Belgium places a high priority on sustainable, responsible energy use and is a leader in the EU in developing “green” energies. The Ministry of Energy, Living Environment and Sustainable Development has the mandate to ensure Belgium’s energy security today and to prepare for the country’s energy needs in the future while also responding to environmental and regulatory challenges. Marie-Christine Marghem, Minister, discusses her vision for Belgium’s energy sector.

European Times: What is your main goal for Belgium’s energy sector?

Marie-Christine Marghem: Belgium is facing important energy challenges, as are most EU member states.

Marie-Christine Marghem, Minister of Energy, Living Environment and Sustainable Development
Marie-Christine Marghem, Minister of Energy, Living Environment and Sustainable Development

All European countries must urgently make serious efforts to counter global warming and limit greenhouse-gas emissions.

The Europe 2030 Climate and Energy Framework and the Paris Agreement, adopted in Paris in December 2015 and set to be implemented by 2020, limit global warming to well below 2°C, which should help to alleviate climate change. For our country, complying with these new regulations means an additional shift in the energy mix. To achieve this goal while also keeping consumer prices for electricity manageable, I am working on an inter-federal energy pact which I will discuss with leaders of all Belgium’s regions. The regions are responsible for on-shore renewable-energy facilities.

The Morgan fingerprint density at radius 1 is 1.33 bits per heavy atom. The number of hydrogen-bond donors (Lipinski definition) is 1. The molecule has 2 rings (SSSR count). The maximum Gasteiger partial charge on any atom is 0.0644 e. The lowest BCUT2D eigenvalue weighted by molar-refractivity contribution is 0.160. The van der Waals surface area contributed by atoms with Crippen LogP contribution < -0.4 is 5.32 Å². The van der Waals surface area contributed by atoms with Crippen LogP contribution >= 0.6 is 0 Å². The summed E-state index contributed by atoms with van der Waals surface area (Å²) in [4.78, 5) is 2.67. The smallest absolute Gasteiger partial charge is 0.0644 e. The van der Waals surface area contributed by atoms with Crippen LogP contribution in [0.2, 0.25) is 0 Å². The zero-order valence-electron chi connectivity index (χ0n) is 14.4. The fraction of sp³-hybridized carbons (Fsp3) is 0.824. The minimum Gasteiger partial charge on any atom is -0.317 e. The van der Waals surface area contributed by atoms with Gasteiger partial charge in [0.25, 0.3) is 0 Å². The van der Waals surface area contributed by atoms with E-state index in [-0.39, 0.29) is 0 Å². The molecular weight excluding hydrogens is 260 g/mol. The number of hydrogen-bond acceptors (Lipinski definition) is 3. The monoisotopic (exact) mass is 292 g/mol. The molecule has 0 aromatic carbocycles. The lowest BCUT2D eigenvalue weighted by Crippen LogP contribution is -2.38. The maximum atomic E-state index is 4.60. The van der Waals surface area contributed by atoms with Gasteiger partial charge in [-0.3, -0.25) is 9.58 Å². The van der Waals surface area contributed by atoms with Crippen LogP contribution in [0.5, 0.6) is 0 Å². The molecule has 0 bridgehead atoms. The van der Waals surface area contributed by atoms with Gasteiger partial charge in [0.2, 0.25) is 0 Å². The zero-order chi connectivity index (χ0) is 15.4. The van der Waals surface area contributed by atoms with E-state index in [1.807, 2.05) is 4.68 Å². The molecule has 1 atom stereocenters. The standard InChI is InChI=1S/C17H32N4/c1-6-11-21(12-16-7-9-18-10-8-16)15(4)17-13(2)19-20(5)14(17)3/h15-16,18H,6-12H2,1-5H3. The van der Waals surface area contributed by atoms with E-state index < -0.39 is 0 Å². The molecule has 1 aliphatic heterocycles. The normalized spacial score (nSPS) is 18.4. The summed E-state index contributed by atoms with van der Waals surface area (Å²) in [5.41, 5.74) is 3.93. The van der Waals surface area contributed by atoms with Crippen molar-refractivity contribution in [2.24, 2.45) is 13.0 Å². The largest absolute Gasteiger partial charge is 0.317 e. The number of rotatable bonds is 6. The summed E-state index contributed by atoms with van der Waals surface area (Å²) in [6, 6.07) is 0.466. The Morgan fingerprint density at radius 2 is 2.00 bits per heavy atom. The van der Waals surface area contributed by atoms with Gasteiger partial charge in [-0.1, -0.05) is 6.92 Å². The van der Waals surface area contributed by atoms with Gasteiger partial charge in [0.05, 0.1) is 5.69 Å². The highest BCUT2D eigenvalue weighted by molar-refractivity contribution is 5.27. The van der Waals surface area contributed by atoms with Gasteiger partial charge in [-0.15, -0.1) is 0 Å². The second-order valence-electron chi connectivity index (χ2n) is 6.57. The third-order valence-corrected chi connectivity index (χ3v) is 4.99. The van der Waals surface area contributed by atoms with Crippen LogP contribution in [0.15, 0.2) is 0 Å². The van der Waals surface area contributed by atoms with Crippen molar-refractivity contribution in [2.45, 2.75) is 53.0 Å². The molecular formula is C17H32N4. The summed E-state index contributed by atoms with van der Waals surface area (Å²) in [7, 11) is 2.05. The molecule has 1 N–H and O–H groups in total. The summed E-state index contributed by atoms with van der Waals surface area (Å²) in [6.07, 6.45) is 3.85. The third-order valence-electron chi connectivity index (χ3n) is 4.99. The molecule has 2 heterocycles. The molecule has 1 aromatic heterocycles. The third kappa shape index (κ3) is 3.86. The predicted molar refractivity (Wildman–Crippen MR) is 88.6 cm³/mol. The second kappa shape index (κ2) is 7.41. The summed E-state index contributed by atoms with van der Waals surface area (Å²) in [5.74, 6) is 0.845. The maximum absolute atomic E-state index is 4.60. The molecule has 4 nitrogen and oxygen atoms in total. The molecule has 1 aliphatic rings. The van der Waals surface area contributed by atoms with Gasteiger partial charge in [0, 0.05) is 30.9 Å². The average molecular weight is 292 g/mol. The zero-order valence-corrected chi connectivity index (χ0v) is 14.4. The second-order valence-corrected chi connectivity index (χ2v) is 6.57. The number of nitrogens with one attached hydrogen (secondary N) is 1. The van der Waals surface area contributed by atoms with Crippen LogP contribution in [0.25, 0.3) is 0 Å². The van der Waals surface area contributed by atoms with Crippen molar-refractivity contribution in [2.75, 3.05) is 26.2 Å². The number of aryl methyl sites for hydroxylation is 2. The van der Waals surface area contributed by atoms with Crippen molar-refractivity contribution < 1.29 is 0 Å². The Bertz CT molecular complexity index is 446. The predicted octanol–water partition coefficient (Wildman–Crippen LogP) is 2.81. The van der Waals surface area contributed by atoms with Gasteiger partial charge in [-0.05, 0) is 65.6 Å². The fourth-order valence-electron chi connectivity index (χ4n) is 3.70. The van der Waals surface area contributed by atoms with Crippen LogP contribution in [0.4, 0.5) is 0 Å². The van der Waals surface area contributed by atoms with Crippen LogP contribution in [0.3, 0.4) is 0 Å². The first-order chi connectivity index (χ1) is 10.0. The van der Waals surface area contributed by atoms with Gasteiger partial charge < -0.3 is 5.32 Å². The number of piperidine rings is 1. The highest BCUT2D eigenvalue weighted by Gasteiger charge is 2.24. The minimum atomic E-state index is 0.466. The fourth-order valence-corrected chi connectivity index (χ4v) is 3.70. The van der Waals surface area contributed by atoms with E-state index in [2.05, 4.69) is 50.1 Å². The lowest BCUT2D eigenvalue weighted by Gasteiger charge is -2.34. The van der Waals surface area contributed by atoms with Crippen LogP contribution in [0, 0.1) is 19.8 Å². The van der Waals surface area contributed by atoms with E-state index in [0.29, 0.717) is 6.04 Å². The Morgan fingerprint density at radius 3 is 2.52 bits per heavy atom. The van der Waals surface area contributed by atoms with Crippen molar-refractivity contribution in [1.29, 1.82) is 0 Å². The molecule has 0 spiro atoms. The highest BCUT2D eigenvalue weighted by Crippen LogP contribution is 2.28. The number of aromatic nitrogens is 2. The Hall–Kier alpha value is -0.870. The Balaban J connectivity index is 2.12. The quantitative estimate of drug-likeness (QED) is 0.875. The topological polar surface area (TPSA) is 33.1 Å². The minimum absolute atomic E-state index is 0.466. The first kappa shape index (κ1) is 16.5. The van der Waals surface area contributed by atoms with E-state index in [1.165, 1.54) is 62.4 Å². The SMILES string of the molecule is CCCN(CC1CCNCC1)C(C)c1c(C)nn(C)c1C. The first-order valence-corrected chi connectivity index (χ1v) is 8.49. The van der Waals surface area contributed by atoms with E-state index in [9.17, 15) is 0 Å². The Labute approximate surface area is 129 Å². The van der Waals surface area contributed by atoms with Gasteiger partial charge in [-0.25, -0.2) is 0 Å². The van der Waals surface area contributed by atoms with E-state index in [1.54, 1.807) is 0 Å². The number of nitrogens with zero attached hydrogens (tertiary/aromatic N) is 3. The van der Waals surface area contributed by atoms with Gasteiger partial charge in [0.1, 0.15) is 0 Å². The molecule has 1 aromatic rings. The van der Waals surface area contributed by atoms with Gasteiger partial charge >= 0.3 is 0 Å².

European Times: What are some other important projects for your ministry?

Marie-Christine Marghem: As Minister of Energy, it is my duty to guarantee secure, affordable and sustainable energy supplies. Security of supplies is the major challenge for Belgium. To achieve this security, we will operate the Doel 1 and Doel 2 nuclear-power plants for ten additional years, to 2025. We are also strengthening energy connections between Belgium and neighbouring countries. For example, the BRABO project with the Netherlands will add 1000 MW to our existing capacity, while the NEMO Link connection with the UK, which will be implemented in 2019, will add an additional 1000 MW to our energy supplies.

Both projects contribute to the ultimate goal of a European energy union which will ensure affordable, secure and sustainable energy as well as economic growth and jobs.

European Times: Why should foreign investors target Belgium’s energy sector?

Marie-Christine Marghem: The Belgian energy sector is developing rapidly, is very oriented towards innovation and is full of investment potential. Indeed, R&D in the energy sector will be encouraged by Belgium’s new Energy Transition Fund, which will be financed by the contribution paid to the government for Doel 1 and Doel 2.

European Times: What is your personal message about the energy sector?

Marie-Christine Marghem: The energy sector is very challenging as it will play a crucial role in meeting global objectives for a low-carbon society. Several of my predecessors have tried to formulate a long-term energy vision for Belgium, but as different parameters changed over the years, their ideas were unwillingly abandoned. I therefore hope to be able to develop a vision and a strategy that will stand the test of time. For that reason, we will set up a broad stakeholders’ coalition to consolidate the energy strategy which we will develop together.